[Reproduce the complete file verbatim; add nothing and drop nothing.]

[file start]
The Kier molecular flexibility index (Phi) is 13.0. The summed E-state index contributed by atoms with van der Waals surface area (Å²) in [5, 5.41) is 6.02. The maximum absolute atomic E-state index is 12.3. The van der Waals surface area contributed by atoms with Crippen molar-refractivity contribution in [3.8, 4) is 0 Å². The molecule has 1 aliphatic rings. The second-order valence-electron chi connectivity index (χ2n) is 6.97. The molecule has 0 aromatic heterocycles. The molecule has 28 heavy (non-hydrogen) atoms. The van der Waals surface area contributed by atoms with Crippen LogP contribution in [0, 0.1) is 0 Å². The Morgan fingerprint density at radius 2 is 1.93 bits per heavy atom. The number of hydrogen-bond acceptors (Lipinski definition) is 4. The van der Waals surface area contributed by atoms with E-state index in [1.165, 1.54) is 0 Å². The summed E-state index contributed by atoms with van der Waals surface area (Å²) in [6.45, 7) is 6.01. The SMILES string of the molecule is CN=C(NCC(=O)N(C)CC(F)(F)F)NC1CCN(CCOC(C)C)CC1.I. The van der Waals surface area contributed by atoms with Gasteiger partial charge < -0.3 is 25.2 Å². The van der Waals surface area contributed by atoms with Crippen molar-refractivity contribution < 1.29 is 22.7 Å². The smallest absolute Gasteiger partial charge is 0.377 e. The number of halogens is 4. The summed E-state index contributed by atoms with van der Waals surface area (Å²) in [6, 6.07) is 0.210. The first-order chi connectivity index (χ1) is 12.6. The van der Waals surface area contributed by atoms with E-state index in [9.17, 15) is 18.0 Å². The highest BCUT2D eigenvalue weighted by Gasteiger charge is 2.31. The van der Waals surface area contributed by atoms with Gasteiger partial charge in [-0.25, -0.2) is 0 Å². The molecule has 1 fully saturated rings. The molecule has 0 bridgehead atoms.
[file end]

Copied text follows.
The Kier molecular flexibility index (Phi) is 13.0. The summed E-state index contributed by atoms with van der Waals surface area (Å²) in [5, 5.41) is 6.02. The maximum absolute atomic E-state index is 12.3. The van der Waals surface area contributed by atoms with Crippen molar-refractivity contribution in [3.8, 4) is 0 Å². The molecule has 1 aliphatic rings. The second-order valence-electron chi connectivity index (χ2n) is 6.97. The molecule has 0 aromatic heterocycles. The molecule has 28 heavy (non-hydrogen) atoms. The van der Waals surface area contributed by atoms with Crippen LogP contribution in [0, 0.1) is 0 Å². The Morgan fingerprint density at radius 2 is 1.93 bits per heavy atom. The number of hydrogen-bond acceptors (Lipinski definition) is 4. The van der Waals surface area contributed by atoms with E-state index in [1.165, 1.54) is 0 Å². The summed E-state index contributed by atoms with van der Waals surface area (Å²) in [6.45, 7) is 6.01. The SMILES string of the molecule is CN=C(NCC(=O)N(C)CC(F)(F)F)NC1CCN(CCOC(C)C)CC1.I. The van der Waals surface area contributed by atoms with Gasteiger partial charge < -0.3 is 25.2 Å². The van der Waals surface area contributed by atoms with Crippen molar-refractivity contribution < 1.29 is 22.7 Å². The smallest absolute Gasteiger partial charge is 0.377 e. The number of halogens is 4. The summed E-state index contributed by atoms with van der Waals surface area (Å²) in [6, 6.07) is 0.210. The first-order chi connectivity index (χ1) is 12.6. The van der Waals surface area contributed by atoms with E-state index in [9.17, 15) is 18.0 Å². The highest BCUT2D eigenvalue weighted by Gasteiger charge is 2.31. The van der Waals surface area contributed by atoms with Gasteiger partial charge in [-0.25, -0.2) is 0 Å². The molecule has 1 fully saturated rings. The molecule has 0 bridgehead atoms.